https://bmcevolbiol.biomedcentral.com/articles/10.1186/s1286
Publisher Site
http://dx.doi.org/10.1186/s12862-019-1411-6DOI Listing
April 2019
1 Read

Alternated selection mechanisms maintain adaptive diversity in different demographic scenarios of a large carnivore.

BMC Evol Biol 2019 Apr 11;19(1):90. Epub 2019 Apr 11.

CIBIO/InBio - Centro de Investigação em Biodiversidade e Recursos Genéticos, Universidade do Porto, Campus de Vairão, 4485-661, Vairão, Portugal.

Background: Different population trajectories are expected to impact the signature of neutral and adaptive processes at multiple levels, challenging the assessment of the relative roles of different microevolutionary forces. Here, we integrate adaptive and neutral variability patterns to disentangle how adaptive diversity is driven under different demographic scenarios within the Iberian wolf (Canis lupus) range. We studied the persistent, the expanding and a small, isolated group within the Iberian wolf population, using 3 MHC class II genes (DRB1, DQA1, and DQB1), which diversity was compared with 39 microsatellite loci. Read More

View Article

Download full-text PDF

Source
http://dx.doi.org/10.1186/s12862-019-1420-5DOI Listing

Analysis of the coding sequences of clownfish reveals molecular convergence in the evolution of lifespan.

BMC Evol Biol 2019 Apr 11;19(1):89. Epub 2019 Apr 11.

Leibniz Institute on Aging, Fritz Lipmann Institute, Jena, Germany.

Background: Standard evolutionary theories of aging postulate that reduced extrinsic mortality leads to evolution of longevity. Clownfishes of the genus Amphiprion live in a symbiotic relationship with sea anemones that provide protection from predators. We performed a survey and identified at least two species with a lifespan of over 20 years. Read More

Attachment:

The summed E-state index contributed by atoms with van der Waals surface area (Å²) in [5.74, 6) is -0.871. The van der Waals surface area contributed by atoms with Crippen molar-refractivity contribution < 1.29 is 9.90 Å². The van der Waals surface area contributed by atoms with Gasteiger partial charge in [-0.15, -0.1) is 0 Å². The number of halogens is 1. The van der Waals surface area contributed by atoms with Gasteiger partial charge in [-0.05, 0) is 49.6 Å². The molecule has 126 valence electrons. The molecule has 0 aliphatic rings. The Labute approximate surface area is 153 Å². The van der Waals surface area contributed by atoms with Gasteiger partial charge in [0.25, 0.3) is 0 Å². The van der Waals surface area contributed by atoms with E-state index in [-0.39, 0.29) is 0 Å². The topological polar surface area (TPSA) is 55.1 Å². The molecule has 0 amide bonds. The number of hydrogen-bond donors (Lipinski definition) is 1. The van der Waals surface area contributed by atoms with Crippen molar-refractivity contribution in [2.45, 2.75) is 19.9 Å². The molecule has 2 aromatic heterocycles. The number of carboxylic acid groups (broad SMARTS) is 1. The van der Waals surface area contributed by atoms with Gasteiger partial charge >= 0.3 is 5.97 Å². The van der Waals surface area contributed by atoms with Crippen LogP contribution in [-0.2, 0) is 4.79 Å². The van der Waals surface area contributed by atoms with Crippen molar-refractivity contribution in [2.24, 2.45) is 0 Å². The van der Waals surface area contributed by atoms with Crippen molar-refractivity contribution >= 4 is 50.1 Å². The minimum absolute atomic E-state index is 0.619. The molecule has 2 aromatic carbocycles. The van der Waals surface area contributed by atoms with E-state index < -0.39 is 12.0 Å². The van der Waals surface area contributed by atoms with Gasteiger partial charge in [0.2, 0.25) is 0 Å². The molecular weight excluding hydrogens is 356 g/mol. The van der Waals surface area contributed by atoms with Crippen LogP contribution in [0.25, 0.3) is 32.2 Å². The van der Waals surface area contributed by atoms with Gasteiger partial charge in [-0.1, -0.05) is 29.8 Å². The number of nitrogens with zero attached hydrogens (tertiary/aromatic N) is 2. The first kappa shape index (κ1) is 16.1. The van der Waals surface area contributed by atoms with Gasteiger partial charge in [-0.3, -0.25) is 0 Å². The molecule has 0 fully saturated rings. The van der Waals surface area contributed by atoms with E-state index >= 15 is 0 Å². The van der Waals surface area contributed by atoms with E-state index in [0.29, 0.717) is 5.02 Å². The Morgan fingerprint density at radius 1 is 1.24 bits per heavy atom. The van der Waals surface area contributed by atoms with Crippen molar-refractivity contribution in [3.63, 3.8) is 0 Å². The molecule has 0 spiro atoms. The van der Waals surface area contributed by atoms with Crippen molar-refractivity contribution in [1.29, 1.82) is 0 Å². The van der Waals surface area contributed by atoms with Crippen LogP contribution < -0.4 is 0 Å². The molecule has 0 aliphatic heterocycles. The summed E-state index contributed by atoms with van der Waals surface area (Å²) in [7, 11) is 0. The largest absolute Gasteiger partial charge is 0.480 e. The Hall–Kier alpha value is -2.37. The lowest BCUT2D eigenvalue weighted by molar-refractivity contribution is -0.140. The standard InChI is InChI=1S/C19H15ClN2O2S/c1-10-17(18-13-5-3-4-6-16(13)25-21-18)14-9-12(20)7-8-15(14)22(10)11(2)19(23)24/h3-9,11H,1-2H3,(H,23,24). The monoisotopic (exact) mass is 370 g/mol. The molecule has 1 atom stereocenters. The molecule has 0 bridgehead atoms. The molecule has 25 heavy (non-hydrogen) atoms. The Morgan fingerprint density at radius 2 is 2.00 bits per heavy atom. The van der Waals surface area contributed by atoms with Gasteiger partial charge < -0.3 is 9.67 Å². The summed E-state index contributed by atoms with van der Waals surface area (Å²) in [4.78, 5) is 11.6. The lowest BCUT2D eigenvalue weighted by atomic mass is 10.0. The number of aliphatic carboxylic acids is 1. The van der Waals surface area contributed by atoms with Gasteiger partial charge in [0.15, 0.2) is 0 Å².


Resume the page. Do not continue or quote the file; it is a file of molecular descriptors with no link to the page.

View Article

Download full-text PDF

Source
http://dx.doi.org/10.1186/s12862-019-1409-0DOI Listing

Evidence of local adaptation in a waterfall-climbing Hawaiian goby fish derived from coupled biophysical modeling of larval dispersal and post-settlement selection.

BMC Evol Biol 2019 Apr 11;19(1):88. Epub 2019 Apr 11.

Department of Biological Sciences, Clemson University, Clemson, SC, 29634, USA.

Background: Local adaptation of marine and diadromous species is thought to be a product of larval dispersal, settlement mortality, and differential reproductive success, particularly in heterogeneous post-settlement habitats. We evaluated this premise with an oceanographic passive larval dispersal model coupled with individual-based models of post-settlement selection and reproduction to infer conditions that underlie local adaptation in Sicyopterus stimpsoni, an amphidromous Hawaiian goby known for its ability to climb waterfalls.

Results: Our model results demonstrated that larval dispersal is spatio-temporally asymmetric, with more larvae dispersed from the southeast (the Big Island) to northwest (Kaua'i) along the archipelago, reflecting prevailing conditions such as El Niño/La Niña oscillations. Read More